New Congressional Cannabis Caucus Co-Chairs Announced
The departure of Representatives Jared Polis and Dana Rohrabacher from Congress left vacant two seats on the bipartisan Congressional Cannabis Caucus (the “Caucus”) so on January 9, 2019, the new leadership team of the Congressional Cannabis Caucus was announced, with Representatives Barbara Lee (D-CA) and David Joyce (R-OH) joining founding members Earl Blumenauer (D-OR) and Don Young (R-AK).
The Caucus was first established in 2017to help shape the marijuana reform agenda in the House and build bipartisan support for legislation that would address issues facing the marijuana industry such as banking, taxation, de-criminalization, medical research and veterans’ healthcare.
The comments of three of the members of the Caucus on the work they hope the Caucus will accomplish, from addressing the racial injustices of the drug war to implementing commonsense policies to support medical research into marijuana were made in various press releases.
Rep. Blumenauer stated:
“The Cannabis Caucus was the first of its kind to create a forum for elected officials to collaborate on ways to address our outdated federal marijuana laws. Congress is clearly out of step with the American people on cannabis when national support for federal marijuana legalization is at an all-time high and we saw several states move toward with legalization last November.”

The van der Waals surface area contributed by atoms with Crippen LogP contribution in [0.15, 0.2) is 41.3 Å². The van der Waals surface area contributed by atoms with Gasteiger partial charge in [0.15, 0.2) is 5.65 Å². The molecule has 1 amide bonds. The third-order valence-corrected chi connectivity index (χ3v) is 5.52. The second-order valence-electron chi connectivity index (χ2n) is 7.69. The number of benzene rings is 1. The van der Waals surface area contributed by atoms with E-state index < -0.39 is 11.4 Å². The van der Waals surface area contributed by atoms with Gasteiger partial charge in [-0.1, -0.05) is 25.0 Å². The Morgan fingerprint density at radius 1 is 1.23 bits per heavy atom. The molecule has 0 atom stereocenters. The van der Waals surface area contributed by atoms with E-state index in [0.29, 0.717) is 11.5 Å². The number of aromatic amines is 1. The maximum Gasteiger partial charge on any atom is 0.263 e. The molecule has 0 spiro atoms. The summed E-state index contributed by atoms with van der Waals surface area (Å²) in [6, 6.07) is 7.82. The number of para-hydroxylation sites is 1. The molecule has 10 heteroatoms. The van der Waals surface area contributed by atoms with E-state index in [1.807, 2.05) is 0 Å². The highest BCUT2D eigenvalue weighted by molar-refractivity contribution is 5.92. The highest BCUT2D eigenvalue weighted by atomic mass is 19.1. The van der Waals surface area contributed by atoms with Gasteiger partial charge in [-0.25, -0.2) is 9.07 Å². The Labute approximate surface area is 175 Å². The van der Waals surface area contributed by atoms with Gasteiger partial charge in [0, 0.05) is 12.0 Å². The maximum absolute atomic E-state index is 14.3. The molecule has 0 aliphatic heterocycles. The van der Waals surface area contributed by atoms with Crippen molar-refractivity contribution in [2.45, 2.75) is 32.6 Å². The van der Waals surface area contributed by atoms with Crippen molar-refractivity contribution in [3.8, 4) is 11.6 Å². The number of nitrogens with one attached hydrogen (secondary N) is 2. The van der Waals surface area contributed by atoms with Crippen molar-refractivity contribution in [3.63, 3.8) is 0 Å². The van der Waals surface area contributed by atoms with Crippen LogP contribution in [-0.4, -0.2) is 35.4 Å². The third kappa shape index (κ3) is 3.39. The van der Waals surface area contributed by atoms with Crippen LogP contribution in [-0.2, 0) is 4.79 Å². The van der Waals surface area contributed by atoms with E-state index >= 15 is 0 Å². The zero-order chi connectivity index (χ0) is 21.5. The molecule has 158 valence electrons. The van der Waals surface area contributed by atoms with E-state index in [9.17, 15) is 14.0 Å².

The addition of Rep. Lee adds diversity to the Caucus’s leadership as she will become the first woman and first African-American to serve as co-chair. Rep. Lee is no stranger to cannabis activism as she introduced the Marijuana Justice Act in the last Congress which received the highest number of co-sponsorships of any legislation that would remove marijuana from the Federal Controlled Substances Act in history.
Rep. Lee stated:
“For far too long, communities of color and women have been left out of the conversation on cannabis. I am committed to ensuring that marijuana reform goes hand-in-hand with criminal justice reform so we can repair some of the harm of the failed War on Drugs. We must also work to build an industry that is equitable and inclusive of the communities most impacted by cannabis prohibition,” said Rep. Lee.
Rep. Young stated:
“Since the initial launch of the Congressional Cannabis Caucus we’ve seen an exponential growth in interest, legislation, and membership many would not have expected.The idea of States’ Rights has been a central tenet of this movement and one that I believe will ultimately carry the day. I encourage all Members to join us in this debate and explore the varying issues.”
It is noteworthy that Rep. Joyce becomes the first leader in the Caucus to come from a state (Ohio) that has yet to pass an adult-use regulatory program. He nevertheless has been a long-time supporter of reform efforts introducing The States Act (legislation that would ease the tension between federal prohibition and state-legal cannabis programs), as well as was a cosponsor of the Ending Federal Marijuana Prohibition Act (legislation which would remove cannabis from the Controlled Substance Act entirely).